promulgatory

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(6.) Vincent Newey, in his subtle and far-reaching reading of The Task, spends only a page and a half on these "promulgatory" lines (Cowper's Poetry: A Critical Study and Reassessment [Totowa, NJ: Barnes & Noble, 1982] 141-42), and Richard Feingold characterizes this "digression" as an intrusion which "adds little to the conclusions implicit in the mythical narrative" that "points only to the realm of grace, in which natural and political evils are transcended rather than resolved" (Nature and Society: Later Eighteenth-Century Uses of the Pastoral and Georgic [New Brunswick: Rutgers UP, 1978] 181-83).
Of Chaucer's unparalleled characterization, Dryden famously declares, "'Tis sufficient to say according to the Proverb, that here is God's Plenty"--although it was, of course, unfortunate that Chaucer did not do a bit better job of organizing his plenty, and Dryden regrets that "he writes not always of a piece; but sometimes mingles trivial Things, with those of greater Moment" (thus harking back over thirty years to the discussion of the mixed matter occasioned by English "under-plots" in An Essay of Dramatick Poesie).H But such opinions are set forth in a tone more pondering and less promulgatory than the tone to which Dryden accustoms us as we scan his long career as the first English literary critic.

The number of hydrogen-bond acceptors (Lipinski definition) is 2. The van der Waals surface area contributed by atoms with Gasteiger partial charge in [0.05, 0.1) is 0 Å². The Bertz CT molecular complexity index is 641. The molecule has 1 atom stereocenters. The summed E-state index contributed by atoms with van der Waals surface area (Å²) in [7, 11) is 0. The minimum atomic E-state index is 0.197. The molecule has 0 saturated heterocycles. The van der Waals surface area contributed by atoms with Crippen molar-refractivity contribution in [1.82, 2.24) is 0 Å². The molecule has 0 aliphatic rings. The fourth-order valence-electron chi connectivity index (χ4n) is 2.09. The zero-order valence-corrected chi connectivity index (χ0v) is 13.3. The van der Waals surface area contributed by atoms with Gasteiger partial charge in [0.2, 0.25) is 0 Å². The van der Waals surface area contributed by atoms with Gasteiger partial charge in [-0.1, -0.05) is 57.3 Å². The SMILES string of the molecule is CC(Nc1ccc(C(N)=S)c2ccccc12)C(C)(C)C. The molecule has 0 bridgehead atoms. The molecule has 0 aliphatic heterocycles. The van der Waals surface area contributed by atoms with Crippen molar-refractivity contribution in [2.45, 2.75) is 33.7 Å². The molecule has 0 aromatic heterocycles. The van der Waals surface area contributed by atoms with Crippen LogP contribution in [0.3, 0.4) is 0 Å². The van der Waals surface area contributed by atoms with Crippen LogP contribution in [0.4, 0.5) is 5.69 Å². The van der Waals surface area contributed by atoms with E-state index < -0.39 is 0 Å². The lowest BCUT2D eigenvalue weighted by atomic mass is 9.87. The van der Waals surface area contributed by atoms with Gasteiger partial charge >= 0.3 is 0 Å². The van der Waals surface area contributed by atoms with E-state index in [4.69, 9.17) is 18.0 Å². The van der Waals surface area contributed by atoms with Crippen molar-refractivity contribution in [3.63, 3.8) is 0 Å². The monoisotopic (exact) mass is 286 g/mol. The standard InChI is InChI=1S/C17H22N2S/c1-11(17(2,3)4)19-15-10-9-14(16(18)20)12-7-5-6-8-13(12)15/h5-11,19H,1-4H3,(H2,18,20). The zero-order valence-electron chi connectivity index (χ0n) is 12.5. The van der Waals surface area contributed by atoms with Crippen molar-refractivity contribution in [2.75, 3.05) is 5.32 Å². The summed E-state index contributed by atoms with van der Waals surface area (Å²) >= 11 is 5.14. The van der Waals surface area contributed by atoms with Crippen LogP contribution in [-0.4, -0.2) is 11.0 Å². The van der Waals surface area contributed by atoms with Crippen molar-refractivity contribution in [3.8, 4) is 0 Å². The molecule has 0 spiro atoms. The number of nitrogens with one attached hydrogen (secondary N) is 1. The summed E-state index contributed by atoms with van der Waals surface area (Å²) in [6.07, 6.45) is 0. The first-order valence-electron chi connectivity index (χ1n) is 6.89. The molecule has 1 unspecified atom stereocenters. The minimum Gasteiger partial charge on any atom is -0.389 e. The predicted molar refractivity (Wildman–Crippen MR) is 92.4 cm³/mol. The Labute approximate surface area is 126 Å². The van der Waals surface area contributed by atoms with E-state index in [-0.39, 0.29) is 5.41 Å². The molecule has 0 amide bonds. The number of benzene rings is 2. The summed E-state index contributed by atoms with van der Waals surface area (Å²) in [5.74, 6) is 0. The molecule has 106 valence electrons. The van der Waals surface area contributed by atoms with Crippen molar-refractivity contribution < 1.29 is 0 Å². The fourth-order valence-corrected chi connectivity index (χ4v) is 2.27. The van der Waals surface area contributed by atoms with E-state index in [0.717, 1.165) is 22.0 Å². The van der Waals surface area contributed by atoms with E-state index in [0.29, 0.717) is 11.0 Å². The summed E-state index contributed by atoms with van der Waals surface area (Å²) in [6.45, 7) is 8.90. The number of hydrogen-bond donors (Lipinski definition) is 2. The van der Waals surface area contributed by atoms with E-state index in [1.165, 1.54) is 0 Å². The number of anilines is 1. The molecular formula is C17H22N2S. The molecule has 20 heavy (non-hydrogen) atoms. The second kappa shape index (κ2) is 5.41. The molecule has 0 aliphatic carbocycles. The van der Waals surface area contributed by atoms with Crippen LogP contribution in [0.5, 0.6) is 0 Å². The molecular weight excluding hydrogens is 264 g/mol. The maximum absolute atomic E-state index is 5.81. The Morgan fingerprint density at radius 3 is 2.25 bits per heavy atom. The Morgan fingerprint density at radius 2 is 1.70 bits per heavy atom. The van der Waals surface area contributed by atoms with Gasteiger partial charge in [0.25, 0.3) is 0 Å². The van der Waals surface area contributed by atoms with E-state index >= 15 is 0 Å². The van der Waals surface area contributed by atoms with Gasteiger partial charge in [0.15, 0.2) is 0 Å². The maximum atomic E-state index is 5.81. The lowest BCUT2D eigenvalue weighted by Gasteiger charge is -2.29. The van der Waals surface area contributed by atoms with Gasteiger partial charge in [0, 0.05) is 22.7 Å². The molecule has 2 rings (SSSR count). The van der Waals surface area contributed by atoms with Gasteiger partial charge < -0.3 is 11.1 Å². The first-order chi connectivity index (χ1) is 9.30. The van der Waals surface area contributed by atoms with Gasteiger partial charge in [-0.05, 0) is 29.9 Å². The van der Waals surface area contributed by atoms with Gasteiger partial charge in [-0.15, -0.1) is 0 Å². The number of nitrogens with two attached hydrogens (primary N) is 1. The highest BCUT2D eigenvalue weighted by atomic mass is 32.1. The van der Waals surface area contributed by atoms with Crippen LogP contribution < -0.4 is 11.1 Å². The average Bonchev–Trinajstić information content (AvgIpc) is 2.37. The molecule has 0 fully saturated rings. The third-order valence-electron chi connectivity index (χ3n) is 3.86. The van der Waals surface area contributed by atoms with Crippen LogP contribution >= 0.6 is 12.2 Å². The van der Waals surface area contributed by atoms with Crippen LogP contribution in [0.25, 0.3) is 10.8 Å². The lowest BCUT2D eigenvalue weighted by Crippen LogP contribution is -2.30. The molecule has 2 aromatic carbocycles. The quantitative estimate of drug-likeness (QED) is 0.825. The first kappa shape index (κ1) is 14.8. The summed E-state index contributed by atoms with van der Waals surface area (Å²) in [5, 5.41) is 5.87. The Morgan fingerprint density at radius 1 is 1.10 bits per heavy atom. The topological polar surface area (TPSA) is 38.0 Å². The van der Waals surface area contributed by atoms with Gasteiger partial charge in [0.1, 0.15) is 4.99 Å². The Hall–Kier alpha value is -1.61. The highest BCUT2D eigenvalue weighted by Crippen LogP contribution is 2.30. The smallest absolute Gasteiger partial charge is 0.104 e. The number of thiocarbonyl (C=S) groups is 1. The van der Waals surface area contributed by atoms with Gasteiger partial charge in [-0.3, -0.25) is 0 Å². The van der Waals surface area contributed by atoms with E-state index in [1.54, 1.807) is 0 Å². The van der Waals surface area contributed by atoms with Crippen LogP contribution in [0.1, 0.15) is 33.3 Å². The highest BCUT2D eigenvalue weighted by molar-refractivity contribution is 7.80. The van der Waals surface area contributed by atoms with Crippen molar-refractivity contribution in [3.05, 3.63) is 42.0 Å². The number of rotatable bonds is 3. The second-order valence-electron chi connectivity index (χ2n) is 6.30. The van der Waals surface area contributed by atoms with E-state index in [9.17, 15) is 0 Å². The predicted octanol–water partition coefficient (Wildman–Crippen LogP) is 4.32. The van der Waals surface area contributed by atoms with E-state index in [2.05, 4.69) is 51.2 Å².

However, given that the promulgatory domain of the PCAOB is currently limited to audits of public companies, the AICPA continues to promulgate generally accepted auditing standards (GAAS) with respect to audits of non-public companies.
It starts rather abruptly with what appears to be a reference to what the Buddha had already said on some other occasion; and the passage is more narrative than formally promulgatory: